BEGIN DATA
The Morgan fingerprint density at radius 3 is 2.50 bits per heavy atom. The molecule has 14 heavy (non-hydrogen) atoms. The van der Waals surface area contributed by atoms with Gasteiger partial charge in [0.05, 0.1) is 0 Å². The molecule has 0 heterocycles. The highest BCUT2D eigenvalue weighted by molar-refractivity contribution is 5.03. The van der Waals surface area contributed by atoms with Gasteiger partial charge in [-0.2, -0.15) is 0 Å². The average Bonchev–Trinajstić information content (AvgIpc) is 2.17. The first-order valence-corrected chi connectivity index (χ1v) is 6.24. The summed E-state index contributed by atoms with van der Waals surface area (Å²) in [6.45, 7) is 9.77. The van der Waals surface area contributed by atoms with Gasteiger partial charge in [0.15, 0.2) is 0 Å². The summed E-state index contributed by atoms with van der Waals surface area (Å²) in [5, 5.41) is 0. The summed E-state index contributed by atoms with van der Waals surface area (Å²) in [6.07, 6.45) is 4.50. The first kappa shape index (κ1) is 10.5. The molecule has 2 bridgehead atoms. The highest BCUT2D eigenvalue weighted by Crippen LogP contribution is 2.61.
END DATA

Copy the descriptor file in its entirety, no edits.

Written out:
The Morgan fingerprint density at radius 3 is 2.50 bits per heavy atom. The molecule has 14 heavy (non-hydrogen) atoms. The van der Waals surface area contributed by atoms with Gasteiger partial charge in [0.05, 0.1) is 0 Å². The molecule has 0 heterocycles. The highest BCUT2D eigenvalue weighted by molar-refractivity contribution is 5.03. The van der Waals surface area contributed by atoms with Gasteiger partial charge in [-0.2, -0.15) is 0 Å². The average Bonchev–Trinajstić information content (AvgIpc) is 2.17. The first-order valence-corrected chi connectivity index (χ1v) is 6.24. The summed E-state index contributed by atoms with van der Waals surface area (Å²) in [6.45, 7) is 9.77. The van der Waals surface area contributed by atoms with Gasteiger partial charge in [0.15, 0.2) is 0 Å². The summed E-state index contributed by atoms with van der Waals surface area (Å²) in [5, 5.41) is 0. The summed E-state index contributed by atoms with van der Waals surface area (Å²) in [6.07, 6.45) is 4.50. The first kappa shape index (κ1) is 10.5. The molecule has 2 bridgehead atoms. The highest BCUT2D eigenvalue weighted by Crippen LogP contribution is 2.61.